Milan 2013: Swedish architects Claesson Koivisto Rune will present a kit-of-parts for a prefabricated Scandinavian house in Milan this April (+ slideshow).
"The prefab/kit house market generally prefers fake historical over contemporary," says Claesson Koivisto Rune, "and it is more than common that an architect has not been involved at all." The team was keen to avoid this conservative approach and wanted to come up with a modern design that reflected current Swedish architecture.
With Tind House, they developed distinctive contemporary details for the roof shape, windows and doors of the flexible system, which can be constructed as a single-storey residence for a couple or a family home with two or three floors.
Each house features a roof with a gentle incline to match the housing vernacular in Sweden. The peak of the roof is flat, which the designers compare to the profiles of the Scandinavian Mountains.
Windows or skylights are generously sized to offer the best possible views and their frames are bevelled on the outside to create a rhythm with the rest of the facade, but each one sits flush with the interior walls.
"The greatest challenge was to meet the demands for a client-flexible house with maintained architectural integrity," architect Mårten Claesson told Dezeen. "We had to establish a couple of strong feature principles – the roof shape, the full cut-out of windows and doors, and their side alignment between different floor and roof levels – that would define a house that could vary in size, colour and number of floors."
Tind House is designed to sit on a level plan, but can easily be adapted to negotiate a sloping site. The layout can also be altered to suit different occupants and locations.
Ordinarily, the entrance and staircase are positioned at the front of the building and lead through to living and dining rooms at the back. Utility rooms, bathrooms and bedrooms are placed at the sides, plus extra bedrooms and bathrooms occupy the upstairs floors on the two- and three-storey buildings.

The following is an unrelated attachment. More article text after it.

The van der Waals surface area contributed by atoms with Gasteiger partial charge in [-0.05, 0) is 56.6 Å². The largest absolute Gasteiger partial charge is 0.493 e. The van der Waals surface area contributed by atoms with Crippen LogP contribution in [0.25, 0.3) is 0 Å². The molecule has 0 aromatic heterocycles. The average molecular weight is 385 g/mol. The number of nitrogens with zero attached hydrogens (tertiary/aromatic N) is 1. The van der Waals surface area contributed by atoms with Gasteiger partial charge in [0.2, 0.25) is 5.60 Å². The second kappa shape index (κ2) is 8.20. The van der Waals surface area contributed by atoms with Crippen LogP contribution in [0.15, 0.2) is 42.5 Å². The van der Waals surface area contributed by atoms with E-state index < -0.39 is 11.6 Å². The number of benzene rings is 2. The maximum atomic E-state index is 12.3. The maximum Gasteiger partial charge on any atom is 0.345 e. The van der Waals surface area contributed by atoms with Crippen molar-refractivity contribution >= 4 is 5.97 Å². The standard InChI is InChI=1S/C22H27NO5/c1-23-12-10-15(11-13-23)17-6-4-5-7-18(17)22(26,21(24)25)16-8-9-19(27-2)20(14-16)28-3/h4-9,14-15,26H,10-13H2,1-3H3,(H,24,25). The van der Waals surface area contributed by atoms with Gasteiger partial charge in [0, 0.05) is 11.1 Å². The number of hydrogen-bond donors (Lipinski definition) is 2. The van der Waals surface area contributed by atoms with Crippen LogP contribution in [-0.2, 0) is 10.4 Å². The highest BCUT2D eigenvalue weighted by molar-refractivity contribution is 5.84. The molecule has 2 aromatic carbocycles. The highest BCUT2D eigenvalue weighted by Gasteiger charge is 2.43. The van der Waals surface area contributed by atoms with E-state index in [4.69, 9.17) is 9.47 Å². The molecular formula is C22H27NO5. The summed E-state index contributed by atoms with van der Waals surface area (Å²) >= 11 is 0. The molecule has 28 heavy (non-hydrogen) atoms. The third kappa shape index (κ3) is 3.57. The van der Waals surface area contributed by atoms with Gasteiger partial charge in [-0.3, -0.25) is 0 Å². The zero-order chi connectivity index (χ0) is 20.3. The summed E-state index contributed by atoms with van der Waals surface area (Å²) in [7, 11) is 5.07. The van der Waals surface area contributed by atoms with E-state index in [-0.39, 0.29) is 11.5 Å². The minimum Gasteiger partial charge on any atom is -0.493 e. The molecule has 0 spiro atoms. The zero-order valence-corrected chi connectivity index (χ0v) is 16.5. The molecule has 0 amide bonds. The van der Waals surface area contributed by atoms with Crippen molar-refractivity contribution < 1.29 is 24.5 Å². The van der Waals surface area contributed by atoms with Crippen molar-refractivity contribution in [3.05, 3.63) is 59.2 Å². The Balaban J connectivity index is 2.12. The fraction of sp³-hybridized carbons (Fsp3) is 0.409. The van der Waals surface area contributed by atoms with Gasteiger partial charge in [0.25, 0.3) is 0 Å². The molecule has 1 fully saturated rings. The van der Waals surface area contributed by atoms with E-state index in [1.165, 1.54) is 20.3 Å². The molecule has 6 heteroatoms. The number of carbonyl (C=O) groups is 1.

Claesson Koivisto Rune comprises a team of designers and architects, whose projects includes lighting and furniture, as well as architecture. They recently presented a collection of colourful pendant lamps and a set of solid brass coat hooks as part of Stockholm Design Week. See more design by Claesson Koivisto Rune, including a house on the Baltic island of Öland.
Other prefabricated houses we've featured include one in Portugal that costs the same as a family car and another home that's lifted into place by a helicopter. See more prefabricated buildings on Dezeen.
Images are by Peter Guthrie.
Here's a project decription from Claesson Koivisto Rune:
Claesson Koivisto Rune at Globo Art Space - Tind house
Claesson Koivisto Rune Architects is showing for the first time to an international audience their new house called Tind. Tind is a prefab house and represents a brand new typology for this particular field.
Globo being a manufacturer of sanitary porcelain, it is perhaps peculiar to show architecture during the Salone del Mobile. But Globo Art Space is not a commercial scene but a new gallery space offered by Globo to promote art, architecture and related culture in general.